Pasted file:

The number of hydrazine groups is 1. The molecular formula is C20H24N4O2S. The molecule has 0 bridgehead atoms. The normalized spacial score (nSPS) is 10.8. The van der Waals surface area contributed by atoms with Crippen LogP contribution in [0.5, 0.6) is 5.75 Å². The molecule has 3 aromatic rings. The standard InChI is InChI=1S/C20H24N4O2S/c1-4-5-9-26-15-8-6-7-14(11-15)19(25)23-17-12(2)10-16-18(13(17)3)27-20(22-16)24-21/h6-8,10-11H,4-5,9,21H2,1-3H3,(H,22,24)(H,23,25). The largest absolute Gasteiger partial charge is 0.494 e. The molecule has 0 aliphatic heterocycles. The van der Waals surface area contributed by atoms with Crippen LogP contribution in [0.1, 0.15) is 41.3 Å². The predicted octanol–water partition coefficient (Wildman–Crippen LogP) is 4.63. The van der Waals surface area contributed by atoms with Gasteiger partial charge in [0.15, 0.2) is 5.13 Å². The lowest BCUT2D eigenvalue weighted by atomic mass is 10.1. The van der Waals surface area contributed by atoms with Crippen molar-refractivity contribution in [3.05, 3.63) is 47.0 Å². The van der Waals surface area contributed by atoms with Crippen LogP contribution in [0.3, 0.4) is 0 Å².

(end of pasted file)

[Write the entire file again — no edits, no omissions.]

The number of hydrazine groups is 1. The molecular formula is C20H24N4O2S. The molecule has 0 bridgehead atoms. The normalized spacial score (nSPS) is 10.8. The van der Waals surface area contributed by atoms with Crippen LogP contribution in [0.5, 0.6) is 5.75 Å². The molecule has 3 aromatic rings. The standard InChI is InChI=1S/C20H24N4O2S/c1-4-5-9-26-15-8-6-7-14(11-15)19(25)23-17-12(2)10-16-18(13(17)3)27-20(22-16)24-21/h6-8,10-11H,4-5,9,21H2,1-3H3,(H,22,24)(H,23,25). The largest absolute Gasteiger partial charge is 0.494 e. The molecule has 0 aliphatic heterocycles. The van der Waals surface area contributed by atoms with Crippen LogP contribution in [0.1, 0.15) is 41.3 Å². The predicted octanol–water partition coefficient (Wildman–Crippen LogP) is 4.63. The van der Waals surface area contributed by atoms with Gasteiger partial charge in [0.15, 0.2) is 5.13 Å². The lowest BCUT2D eigenvalue weighted by atomic mass is 10.1. The van der Waals surface area contributed by atoms with Crippen molar-refractivity contribution in [3.05, 3.63) is 47.0 Å². The van der Waals surface area contributed by atoms with Crippen LogP contribution in [0.3, 0.4) is 0 Å².